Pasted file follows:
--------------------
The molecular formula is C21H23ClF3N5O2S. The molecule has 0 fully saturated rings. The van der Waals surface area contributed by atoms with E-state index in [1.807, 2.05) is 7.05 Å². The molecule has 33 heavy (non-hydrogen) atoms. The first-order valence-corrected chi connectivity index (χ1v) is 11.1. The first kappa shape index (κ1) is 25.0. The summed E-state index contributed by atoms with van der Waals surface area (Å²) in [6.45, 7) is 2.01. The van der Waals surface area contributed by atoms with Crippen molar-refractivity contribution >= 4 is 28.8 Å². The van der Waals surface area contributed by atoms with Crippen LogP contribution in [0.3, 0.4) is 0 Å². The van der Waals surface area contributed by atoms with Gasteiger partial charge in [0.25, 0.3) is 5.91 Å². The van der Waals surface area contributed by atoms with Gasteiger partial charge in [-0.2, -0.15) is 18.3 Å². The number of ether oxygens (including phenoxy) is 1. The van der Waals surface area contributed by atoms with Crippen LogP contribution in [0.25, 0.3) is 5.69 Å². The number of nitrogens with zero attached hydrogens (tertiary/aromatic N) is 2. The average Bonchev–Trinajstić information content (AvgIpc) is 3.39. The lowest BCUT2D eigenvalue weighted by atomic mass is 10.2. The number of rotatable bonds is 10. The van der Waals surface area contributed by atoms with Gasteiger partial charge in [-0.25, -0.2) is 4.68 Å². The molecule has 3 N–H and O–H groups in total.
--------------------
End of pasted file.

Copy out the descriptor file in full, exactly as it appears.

The molecular formula is C21H23ClF3N5O2S. The molecule has 0 fully saturated rings. The van der Waals surface area contributed by atoms with E-state index in [1.807, 2.05) is 7.05 Å². The molecule has 33 heavy (non-hydrogen) atoms. The first-order valence-corrected chi connectivity index (χ1v) is 11.1. The first kappa shape index (κ1) is 25.0. The summed E-state index contributed by atoms with van der Waals surface area (Å²) in [6.45, 7) is 2.01. The van der Waals surface area contributed by atoms with Crippen molar-refractivity contribution >= 4 is 28.8 Å². The van der Waals surface area contributed by atoms with Crippen LogP contribution in [0.3, 0.4) is 0 Å². The van der Waals surface area contributed by atoms with Gasteiger partial charge in [0.25, 0.3) is 5.91 Å². The van der Waals surface area contributed by atoms with Gasteiger partial charge in [-0.2, -0.15) is 18.3 Å². The number of ether oxygens (including phenoxy) is 1. The van der Waals surface area contributed by atoms with Crippen LogP contribution in [0.25, 0.3) is 5.69 Å². The number of nitrogens with zero attached hydrogens (tertiary/aromatic N) is 2. The average Bonchev–Trinajstić information content (AvgIpc) is 3.39. The lowest BCUT2D eigenvalue weighted by atomic mass is 10.2. The number of rotatable bonds is 10. The van der Waals surface area contributed by atoms with Gasteiger partial charge in [-0.25, -0.2) is 4.68 Å². The molecule has 3 N–H and O–H groups in total.